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In [Ian McEwan's] The Cement Garden a prominent interpretative signpost is bestowed by the literary allusion to the story tradition in which children are put into a situation in which they must fend for themselves. The key reference here is to William Golding's Lord of the Flies, a pessimistic tale of savage that emerges within the child when free of social controls. However, the children in McEwan's novel are not entirely cut from society. They try to keep their sense of family together by entombing their dead mother in concrete in the cellar of their isolated house. Moreover, all of them are influenced by adult codes of familial behavior. These codes become distorted in their independent existence, a process that culminates in the incestuous involvement of the eldest siblings. While Sue, the younger sister of the first-person narrator Jack, does not change visibly, Jack himself runs through a metamorphosis in terms of hygiene and outward appearance as such. Tom, the youngest, starts dressing up as a girl and later on behaves like a toddler and Julie, the eldest, takes over the responsibility for the others and turns from sister to mother. At the end of the story, she even becomes Jack's lover. The following paper will discuss the different family roles of Julie. First, there will be a chapter on how Jack views his elder sister. This shall function as an overview of Julie's character. The main part of this paper will present Julie's changing family roles from sister to mother and finally to lover. The oedipal theme linked to that, will not be made a subject of discussion in this paper. A conclusion will follow the summary in the final chapter. Seminar paper aus dem Jahr 2009 im Fachbereich Englisch - Literatur, Werke, Note: 2.0, Universität Duisburg-Essen.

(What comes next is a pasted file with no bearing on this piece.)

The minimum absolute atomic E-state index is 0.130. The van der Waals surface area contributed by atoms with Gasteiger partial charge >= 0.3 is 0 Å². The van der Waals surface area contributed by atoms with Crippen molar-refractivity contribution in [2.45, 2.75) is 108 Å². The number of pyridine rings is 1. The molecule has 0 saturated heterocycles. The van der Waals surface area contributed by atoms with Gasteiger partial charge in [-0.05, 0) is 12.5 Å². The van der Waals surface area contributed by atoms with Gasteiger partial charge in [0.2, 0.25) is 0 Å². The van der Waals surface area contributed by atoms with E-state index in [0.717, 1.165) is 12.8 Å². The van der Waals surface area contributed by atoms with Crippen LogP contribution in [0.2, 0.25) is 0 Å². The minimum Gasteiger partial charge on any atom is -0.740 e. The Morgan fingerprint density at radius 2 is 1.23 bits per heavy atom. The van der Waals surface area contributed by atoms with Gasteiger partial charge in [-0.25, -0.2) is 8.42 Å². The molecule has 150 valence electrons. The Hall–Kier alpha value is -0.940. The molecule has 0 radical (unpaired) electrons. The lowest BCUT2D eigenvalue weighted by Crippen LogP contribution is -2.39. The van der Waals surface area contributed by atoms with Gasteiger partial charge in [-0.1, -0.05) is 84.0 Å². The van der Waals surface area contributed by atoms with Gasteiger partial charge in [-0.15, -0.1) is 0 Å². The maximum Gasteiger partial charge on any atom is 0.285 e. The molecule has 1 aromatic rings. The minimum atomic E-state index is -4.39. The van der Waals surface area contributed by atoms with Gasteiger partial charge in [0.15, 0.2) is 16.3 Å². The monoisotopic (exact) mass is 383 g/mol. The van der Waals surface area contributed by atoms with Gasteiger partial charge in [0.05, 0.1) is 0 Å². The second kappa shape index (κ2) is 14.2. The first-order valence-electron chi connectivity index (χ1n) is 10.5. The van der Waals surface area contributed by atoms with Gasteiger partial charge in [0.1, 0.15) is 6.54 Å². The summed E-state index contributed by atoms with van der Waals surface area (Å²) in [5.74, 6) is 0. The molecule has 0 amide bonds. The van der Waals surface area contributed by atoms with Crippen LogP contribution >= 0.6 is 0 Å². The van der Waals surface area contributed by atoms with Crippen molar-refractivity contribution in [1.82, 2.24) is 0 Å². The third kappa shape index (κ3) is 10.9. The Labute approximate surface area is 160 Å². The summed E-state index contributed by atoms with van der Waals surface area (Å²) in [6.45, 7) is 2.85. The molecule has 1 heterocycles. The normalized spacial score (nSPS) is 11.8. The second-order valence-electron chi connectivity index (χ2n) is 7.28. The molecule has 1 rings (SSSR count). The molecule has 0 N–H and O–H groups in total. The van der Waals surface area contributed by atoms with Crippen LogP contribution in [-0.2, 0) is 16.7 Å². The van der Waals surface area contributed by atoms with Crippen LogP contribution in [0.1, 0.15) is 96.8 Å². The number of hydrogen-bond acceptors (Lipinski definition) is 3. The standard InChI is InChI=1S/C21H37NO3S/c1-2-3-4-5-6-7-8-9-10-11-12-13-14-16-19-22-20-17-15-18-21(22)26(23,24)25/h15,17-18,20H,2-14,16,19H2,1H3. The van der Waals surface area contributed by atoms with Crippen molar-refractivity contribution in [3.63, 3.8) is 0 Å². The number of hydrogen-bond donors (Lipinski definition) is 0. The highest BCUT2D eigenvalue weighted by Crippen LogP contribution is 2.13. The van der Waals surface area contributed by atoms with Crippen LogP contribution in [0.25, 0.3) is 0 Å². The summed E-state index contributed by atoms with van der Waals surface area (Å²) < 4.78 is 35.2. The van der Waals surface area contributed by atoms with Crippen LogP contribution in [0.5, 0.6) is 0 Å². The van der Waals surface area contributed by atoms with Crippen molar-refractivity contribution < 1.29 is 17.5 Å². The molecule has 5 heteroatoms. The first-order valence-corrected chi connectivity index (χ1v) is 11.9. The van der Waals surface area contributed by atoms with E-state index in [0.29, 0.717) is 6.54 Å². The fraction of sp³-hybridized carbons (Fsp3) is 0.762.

Wetenschap en natuur
5 november
GRIN Verlag

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